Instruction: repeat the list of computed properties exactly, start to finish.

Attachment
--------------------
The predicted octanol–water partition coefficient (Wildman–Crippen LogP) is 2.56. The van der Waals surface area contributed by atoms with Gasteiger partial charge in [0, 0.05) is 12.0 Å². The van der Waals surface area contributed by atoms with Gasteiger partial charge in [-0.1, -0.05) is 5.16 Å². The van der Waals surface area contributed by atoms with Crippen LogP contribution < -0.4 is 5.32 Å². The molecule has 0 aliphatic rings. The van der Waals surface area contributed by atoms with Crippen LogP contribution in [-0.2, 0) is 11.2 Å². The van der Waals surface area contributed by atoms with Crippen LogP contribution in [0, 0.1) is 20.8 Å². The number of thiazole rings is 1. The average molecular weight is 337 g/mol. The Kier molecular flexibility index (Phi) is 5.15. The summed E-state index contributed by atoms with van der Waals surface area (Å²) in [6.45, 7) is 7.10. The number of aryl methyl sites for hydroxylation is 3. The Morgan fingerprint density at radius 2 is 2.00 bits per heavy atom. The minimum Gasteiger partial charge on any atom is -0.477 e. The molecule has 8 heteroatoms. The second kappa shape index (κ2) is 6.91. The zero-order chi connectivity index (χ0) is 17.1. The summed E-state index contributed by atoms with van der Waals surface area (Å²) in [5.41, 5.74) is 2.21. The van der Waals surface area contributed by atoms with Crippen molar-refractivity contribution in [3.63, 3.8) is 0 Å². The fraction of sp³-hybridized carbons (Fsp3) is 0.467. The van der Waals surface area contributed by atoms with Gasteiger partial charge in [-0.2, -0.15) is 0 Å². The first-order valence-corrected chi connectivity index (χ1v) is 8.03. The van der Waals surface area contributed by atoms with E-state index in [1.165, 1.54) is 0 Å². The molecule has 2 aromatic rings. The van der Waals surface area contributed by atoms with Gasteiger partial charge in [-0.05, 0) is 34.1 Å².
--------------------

The predicted octanol–water partition coefficient (Wildman–Crippen LogP) is 2.56. The van der Waals surface area contributed by atoms with Gasteiger partial charge in [0, 0.05) is 12.0 Å². The van der Waals surface area contributed by atoms with Gasteiger partial charge in [-0.1, -0.05) is 5.16 Å². The van der Waals surface area contributed by atoms with Crippen LogP contribution < -0.4 is 5.32 Å². The molecule has 0 aliphatic rings. The van der Waals surface area contributed by atoms with Crippen LogP contribution in [-0.2, 0) is 11.2 Å². The van der Waals surface area contributed by atoms with Crippen LogP contribution in [0, 0.1) is 20.8 Å². The number of thiazole rings is 1. The average molecular weight is 337 g/mol. The Kier molecular flexibility index (Phi) is 5.15. The summed E-state index contributed by atoms with van der Waals surface area (Å²) in [6.45, 7) is 7.10. The number of aryl methyl sites for hydroxylation is 3. The Morgan fingerprint density at radius 2 is 2.00 bits per heavy atom. The minimum Gasteiger partial charge on any atom is -0.477 e. The molecule has 8 heteroatoms. The second kappa shape index (κ2) is 6.91. The zero-order chi connectivity index (χ0) is 17.1. The summed E-state index contributed by atoms with van der Waals surface area (Å²) in [5.41, 5.74) is 2.21. The van der Waals surface area contributed by atoms with Crippen molar-refractivity contribution in [3.63, 3.8) is 0 Å². The fraction of sp³-hybridized carbons (Fsp3) is 0.467. The van der Waals surface area contributed by atoms with Gasteiger partial charge in [-0.2, -0.15) is 0 Å². The first-order valence-corrected chi connectivity index (χ1v) is 8.03. The van der Waals surface area contributed by atoms with E-state index in [1.165, 1.54) is 0 Å². The molecule has 2 aromatic rings. The van der Waals surface area contributed by atoms with Gasteiger partial charge in [-0.05, 0) is 34.1 Å².